Do I Need A Reason To File For Divorce?
Personal relationships can be difficult to navigate, even in the best of circumstances. When you add on the heavy societal, personal, and sometimes religious expectations that often accompany marriage, it can feel impossible to know when it is okay to throw in the towel and when it is your duty to keep fighting. This is a personal choice that the law is not meant to complicate. Ultimately if your heart is giving you reason to file, then that is enough of a reason. How you proceed legally is up to you, and in this article we will cover the available options for moving forward with a divorce, whether or not you would like to cite a specific reason or just get it over with. We hope that you find the information in this article helpful, but we always like to provide the caveat that no two marriages or divorces are entirely alike. While this information is meant to be helpful, it is not meant to be comprehensive or guaranteed to apply to your specific situation. The best way to get advice that is accurate and pertains to your specific situation is to consult with an experienced attorney who specializes in the area of divorce. If you would like to speak one-on-one with an experienced Birmingham divorce lawyer, you are welcome to contact us at Peeples Law to schedule a consultation.
No-Fault Divorce Grounds
In Alabama, you do not have to provide a specific reason for getting divorced, however, you do need to provide grounds for doing so. You have to provide a legal ground for dissolving the marriage because the marriage is a contract, so providing one of the statutory grounds allows the contract of marriage to be broken. There are a number of ways of doing this that fall into two categories of options: fault or no-fault divorce. If you file for a no-fault divorce you have two options, you can either file on the basis of incompatibility, or an irretrievable breakdown of the marriage. If you file based on incompatibility, this says to the court that you and your spouse simply cannot get along anymore, whereas with an irretrievable breakdown of the marriage, you are asserting that the marriage is permanently broken and cannot be fixed. Both of these bases avoid putting the blame squarely on either spouse. It’s important to note that that does not actually mean that one spouse was not more at fault, or even entirely at fault. It is simply a choice that you are making not to spend any time in court determining fault, and simply to cut to the process of dissolving the marriage. This generally results in far more efficient divorces and much lower legal fees.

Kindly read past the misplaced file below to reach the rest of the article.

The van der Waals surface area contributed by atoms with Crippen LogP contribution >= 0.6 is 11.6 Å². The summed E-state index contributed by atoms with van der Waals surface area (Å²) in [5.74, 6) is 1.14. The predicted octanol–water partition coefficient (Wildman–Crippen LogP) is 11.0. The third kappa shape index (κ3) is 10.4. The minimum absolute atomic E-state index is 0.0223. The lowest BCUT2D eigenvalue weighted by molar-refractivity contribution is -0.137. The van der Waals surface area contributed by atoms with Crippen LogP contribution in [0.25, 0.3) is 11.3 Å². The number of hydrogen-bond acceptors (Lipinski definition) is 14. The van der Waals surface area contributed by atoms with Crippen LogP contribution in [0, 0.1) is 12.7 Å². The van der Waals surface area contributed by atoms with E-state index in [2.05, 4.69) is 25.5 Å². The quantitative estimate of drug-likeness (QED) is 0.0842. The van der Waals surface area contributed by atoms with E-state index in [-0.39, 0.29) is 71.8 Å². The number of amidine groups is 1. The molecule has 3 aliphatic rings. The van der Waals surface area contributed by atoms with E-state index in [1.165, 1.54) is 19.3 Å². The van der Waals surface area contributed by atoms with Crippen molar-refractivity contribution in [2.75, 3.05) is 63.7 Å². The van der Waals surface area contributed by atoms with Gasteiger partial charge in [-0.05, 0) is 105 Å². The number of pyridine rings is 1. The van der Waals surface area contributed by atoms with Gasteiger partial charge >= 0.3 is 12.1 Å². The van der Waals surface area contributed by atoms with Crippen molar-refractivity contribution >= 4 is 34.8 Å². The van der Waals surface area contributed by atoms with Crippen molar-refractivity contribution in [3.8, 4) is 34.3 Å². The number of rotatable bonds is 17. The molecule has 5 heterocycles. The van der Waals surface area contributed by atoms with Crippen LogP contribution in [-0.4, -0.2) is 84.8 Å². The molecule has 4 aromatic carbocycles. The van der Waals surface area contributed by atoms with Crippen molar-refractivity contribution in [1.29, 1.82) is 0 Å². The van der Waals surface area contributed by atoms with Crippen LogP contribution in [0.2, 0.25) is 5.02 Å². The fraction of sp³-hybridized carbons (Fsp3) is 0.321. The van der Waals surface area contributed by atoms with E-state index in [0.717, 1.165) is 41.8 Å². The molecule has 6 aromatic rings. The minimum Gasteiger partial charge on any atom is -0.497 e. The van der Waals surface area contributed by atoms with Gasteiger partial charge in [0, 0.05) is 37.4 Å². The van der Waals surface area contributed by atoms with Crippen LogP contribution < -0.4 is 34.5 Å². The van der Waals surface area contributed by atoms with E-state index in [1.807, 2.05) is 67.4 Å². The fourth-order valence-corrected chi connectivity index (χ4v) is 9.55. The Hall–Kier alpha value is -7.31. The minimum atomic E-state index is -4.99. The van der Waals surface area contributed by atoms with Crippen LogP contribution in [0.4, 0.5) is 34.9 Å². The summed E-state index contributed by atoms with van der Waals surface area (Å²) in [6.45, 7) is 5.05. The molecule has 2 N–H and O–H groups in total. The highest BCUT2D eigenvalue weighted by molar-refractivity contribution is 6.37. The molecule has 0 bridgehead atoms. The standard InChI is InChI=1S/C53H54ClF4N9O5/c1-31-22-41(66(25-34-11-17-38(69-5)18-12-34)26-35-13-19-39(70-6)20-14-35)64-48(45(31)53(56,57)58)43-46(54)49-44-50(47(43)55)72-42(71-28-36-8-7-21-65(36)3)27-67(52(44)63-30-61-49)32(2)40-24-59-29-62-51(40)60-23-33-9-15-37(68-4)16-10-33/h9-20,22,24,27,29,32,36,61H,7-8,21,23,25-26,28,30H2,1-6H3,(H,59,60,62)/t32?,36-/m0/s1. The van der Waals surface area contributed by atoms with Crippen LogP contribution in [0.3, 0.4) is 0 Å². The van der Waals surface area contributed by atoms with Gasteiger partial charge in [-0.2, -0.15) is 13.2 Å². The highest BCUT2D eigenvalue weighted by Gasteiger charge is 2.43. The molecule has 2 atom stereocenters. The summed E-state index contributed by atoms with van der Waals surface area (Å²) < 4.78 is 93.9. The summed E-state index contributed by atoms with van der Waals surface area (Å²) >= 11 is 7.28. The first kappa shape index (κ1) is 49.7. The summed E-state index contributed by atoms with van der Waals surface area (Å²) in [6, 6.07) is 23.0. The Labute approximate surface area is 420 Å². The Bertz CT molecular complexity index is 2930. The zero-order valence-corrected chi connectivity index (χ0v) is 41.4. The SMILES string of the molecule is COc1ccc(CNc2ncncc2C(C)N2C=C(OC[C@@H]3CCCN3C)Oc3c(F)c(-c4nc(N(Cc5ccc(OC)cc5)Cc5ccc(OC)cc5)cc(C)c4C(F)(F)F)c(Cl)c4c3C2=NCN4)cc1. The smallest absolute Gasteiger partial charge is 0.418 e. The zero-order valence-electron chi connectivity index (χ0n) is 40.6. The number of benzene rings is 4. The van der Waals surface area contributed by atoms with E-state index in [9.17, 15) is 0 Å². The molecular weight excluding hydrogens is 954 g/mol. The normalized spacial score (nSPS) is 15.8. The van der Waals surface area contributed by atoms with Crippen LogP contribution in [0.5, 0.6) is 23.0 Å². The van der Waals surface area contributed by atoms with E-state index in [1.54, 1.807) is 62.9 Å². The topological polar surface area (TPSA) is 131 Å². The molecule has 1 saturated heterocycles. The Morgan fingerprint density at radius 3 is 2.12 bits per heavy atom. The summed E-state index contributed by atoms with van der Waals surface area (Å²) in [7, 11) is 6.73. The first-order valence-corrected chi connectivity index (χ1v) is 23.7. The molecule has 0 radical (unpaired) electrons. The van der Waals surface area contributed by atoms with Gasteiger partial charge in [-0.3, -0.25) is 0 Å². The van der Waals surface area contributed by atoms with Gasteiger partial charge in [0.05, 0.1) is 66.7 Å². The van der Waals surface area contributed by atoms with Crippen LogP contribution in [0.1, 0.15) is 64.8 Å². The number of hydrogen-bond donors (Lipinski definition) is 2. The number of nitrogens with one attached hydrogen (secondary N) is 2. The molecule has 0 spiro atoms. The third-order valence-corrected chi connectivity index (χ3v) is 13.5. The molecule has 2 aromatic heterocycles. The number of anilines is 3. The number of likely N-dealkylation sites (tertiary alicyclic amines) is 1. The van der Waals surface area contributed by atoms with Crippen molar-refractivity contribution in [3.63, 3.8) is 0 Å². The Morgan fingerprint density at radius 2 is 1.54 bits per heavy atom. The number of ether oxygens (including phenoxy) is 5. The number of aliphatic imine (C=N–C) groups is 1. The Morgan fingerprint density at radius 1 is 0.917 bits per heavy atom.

Fault-Based Divorce Grounds
On the other hand, if it is important to you to establish that it was your spouse’s fault that the marriage ended, Alabama also has filing options that allow for that. It’s important to understand that by doing this you are taking on a harder road, and one that will likely be much uglier, complicated, expensive, and time consuming than a no-fault divorce. However, sometimes it may be necessary due to the terms of a prenuptial agreement, or for the purposes or personal vindication, to pursue a fault-based divorce. If any of the following apply to your spouse, you can apply for a fault-based divorce:
- They committed adultery;
- They are habitually drunk;
- They abandoned the marriage for a period of at least twelve consecutive months;
- They have been institutionalized for at least 5 straight years due to mental illness and are found to be “incurably insane” when the divorce is filed for;
- They are sentenced to at least seven years in prison of which they have served at least two years; or
- They committed a crime against nature before or after the marriage.
This is not a complete list, as some grounds are hardly ever relevant in modern society. If you choose to move forward on one of the fault-based grounds listed above, you will have to provide evidence to support your assertion and prove it to the satisfaction of the court. Your spouse will also be allowed to have representation, and present evidence and arguments to the contrary. As you can imagine, a huge amount of time can be spent in court just arguing over whether the alleged fault occurred. If you cannot prove that your spouse acted with fault as you alleged, the divorce cannot proceed on those grounds and the case will be dismissed.
Talk to a Birmingham, Alabama Divorce Lawyer
If you are considering divorce, the best first step that you can take is talking to an experienced and compassionate Birmingham, Alabama divorce attorney. The lawyers at Peeples Law are ready to help you. Contact us today to schedule your own personalized consultation.